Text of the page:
This article is in English. Click here to read it in French.
Picture this. One gorgeous/handsome French native with her/his best accent whispering in your ear: saucisson, pâté, éclair au chocolat, charcuterie, moutarde… In Melbourne, French temptation has a name. La Parisienne Pâtés at 290 Lygon St.
One day I went for a walk in Carlton, as one does. In the middle of the Italian precinct, I was assured, I thought, not to find anything French related. You know the legendary competition between France and Italy for which has the sexiest women, the best food and fashion, the worst unemployment rate, blah blah (ask me, I know the answers). I thought I was safe.
After half a year of Australia, I had forgotten that French determination, embodied here in this little shop, displaying a sculpture of a pig and bottles of Monin syrup in its window. Brian Eno said it, “you can actually never escape” and I was not going to resist the call of baguette or saucisson.
Homemade terrine will save your life
In the bright shop I had the opportunity to look at the display cases and shelves, overflowing with food. With four to five meters on each side of fresh homemade pies, condiments, vegetables in cans, cheeses, pâtés and terrines, charcuterie and cakes, I could compare La Parisienne Pâtés to a pharmacy without any trouble.
Sore throat? Get a Paris-Brest. Anxious? Pick a jar of Dijon mustard, sea salt and a can of Cassegrain ratatouille to complement your magret. Agoraphobic? Sit at their restaurant and order a French onion soup or a confit de canard. And if you’re an expat feeling homesick, a jar of Bonne Maman jam, one baguette and salted butter should put you back on your feet.
I had no need for a remedy nor was I hungry but one doesn’t need to be hungry to eat, so I looked for something simple. Pork and pistachio, lamb and rosemary terrines, cornichons, Ossau Iraty ewe cheese, bread of course, one éclair au chocolat and an Orangina. Simple, I said.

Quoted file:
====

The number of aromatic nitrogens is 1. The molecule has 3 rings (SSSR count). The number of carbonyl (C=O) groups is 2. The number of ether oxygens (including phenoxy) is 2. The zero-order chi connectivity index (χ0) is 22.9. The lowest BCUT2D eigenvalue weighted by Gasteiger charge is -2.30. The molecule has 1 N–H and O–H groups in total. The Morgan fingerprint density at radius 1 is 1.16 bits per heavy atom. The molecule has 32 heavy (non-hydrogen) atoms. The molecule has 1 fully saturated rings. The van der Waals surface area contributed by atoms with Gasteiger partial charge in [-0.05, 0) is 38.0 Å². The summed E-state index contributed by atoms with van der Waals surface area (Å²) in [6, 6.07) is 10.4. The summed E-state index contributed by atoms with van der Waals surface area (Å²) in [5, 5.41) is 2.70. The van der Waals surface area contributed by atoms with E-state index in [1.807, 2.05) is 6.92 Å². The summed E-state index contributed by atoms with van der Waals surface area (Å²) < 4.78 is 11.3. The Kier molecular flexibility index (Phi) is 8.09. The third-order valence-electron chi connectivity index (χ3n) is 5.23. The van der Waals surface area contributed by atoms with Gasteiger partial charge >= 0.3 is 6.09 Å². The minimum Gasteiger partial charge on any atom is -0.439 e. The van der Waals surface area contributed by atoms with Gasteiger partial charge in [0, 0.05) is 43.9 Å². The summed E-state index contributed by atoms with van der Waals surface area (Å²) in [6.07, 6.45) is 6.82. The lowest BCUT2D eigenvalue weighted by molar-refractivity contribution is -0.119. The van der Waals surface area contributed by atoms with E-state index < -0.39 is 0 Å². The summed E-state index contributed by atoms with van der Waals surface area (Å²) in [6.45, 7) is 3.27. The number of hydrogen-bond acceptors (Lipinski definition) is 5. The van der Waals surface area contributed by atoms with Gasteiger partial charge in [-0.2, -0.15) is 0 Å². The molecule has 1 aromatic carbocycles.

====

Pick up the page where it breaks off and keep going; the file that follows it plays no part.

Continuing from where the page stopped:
Tradition and quality in a French precinct
Sipping my Orangina, I hadn’t yet realised that a song from Notre-Dame de Paris, an awful French musical I hadn’t heard in maybe ten years, was playing in the shop bringing me back to high school. My eyes scanned again the display of cheeses, the shelves full of bottles of Monin syrup. I had never seen so many of them.
“This is the France from Amélie”, I thought. The France with the ‘à l’ancienne’ label, the Parisian France, like the homemade lemonade nobody drinks anymore.
The cans of beans and flageolets that make you bloated sold like luxury items. The homemade fresh food (apart from the cakes, the macarons and the cheeses) from the factory that has been running for fifteen years. A conservative France through a vintage and romantic lens that would live in self-sufficiency. I would not like such a country, but from the Melburnian perspective it felt relevant. On the other side of the world Europe is, as much as Australia back there, a source of fantasy and exoticism.
As I was leaving the shop, satisfied, the baguette under my arm, my day became special.
And it was when I sat at the table, opened the bread, cut a slice of delicious terrine and put it in my mouth, salivating, with a cornichon dripping its vinegar that I realised this fantasy was pretty damn worth it!